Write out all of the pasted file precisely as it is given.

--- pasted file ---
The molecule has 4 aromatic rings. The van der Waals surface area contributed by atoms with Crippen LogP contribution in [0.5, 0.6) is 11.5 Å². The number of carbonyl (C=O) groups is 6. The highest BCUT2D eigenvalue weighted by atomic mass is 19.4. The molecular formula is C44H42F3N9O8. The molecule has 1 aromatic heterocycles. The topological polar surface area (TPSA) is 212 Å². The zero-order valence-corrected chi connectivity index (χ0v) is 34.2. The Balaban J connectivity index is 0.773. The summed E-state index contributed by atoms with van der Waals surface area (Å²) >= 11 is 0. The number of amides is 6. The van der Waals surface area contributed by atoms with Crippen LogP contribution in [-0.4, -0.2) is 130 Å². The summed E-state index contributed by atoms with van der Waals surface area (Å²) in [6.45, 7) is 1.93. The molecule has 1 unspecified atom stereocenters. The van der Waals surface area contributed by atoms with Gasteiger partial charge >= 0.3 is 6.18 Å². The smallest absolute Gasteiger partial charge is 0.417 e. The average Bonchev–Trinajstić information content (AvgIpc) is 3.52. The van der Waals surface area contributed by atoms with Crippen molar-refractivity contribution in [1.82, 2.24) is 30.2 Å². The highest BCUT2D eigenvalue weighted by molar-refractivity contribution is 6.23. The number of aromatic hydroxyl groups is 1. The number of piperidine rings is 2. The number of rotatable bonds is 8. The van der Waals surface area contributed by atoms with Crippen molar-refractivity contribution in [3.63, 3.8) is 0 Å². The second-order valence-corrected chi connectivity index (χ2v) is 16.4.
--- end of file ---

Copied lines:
The molecule has 4 aromatic rings. The van der Waals surface area contributed by atoms with Crippen LogP contribution in [0.5, 0.6) is 11.5 Å². The number of carbonyl (C=O) groups is 6. The highest BCUT2D eigenvalue weighted by atomic mass is 19.4. The molecular formula is C44H42F3N9O8. The molecule has 1 aromatic heterocycles. The topological polar surface area (TPSA) is 212 Å². The zero-order valence-corrected chi connectivity index (χ0v) is 34.2. The Balaban J connectivity index is 0.773. The summed E-state index contributed by atoms with van der Waals surface area (Å²) >= 11 is 0. The number of amides is 6. The van der Waals surface area contributed by atoms with Crippen LogP contribution in [-0.4, -0.2) is 130 Å². The summed E-state index contributed by atoms with van der Waals surface area (Å²) in [6.45, 7) is 1.93. The molecule has 1 unspecified atom stereocenters. The van der Waals surface area contributed by atoms with Gasteiger partial charge >= 0.3 is 6.18 Å². The smallest absolute Gasteiger partial charge is 0.417 e. The average Bonchev–Trinajstić information content (AvgIpc) is 3.52. The van der Waals surface area contributed by atoms with Crippen molar-refractivity contribution in [1.82, 2.24) is 30.2 Å². The highest BCUT2D eigenvalue weighted by molar-refractivity contribution is 6.23. The number of aromatic hydroxyl groups is 1. The number of piperidine rings is 2. The number of rotatable bonds is 8. The van der Waals surface area contributed by atoms with Crippen molar-refractivity contribution in [3.63, 3.8) is 0 Å². The second-order valence-corrected chi connectivity index (χ2v) is 16.4.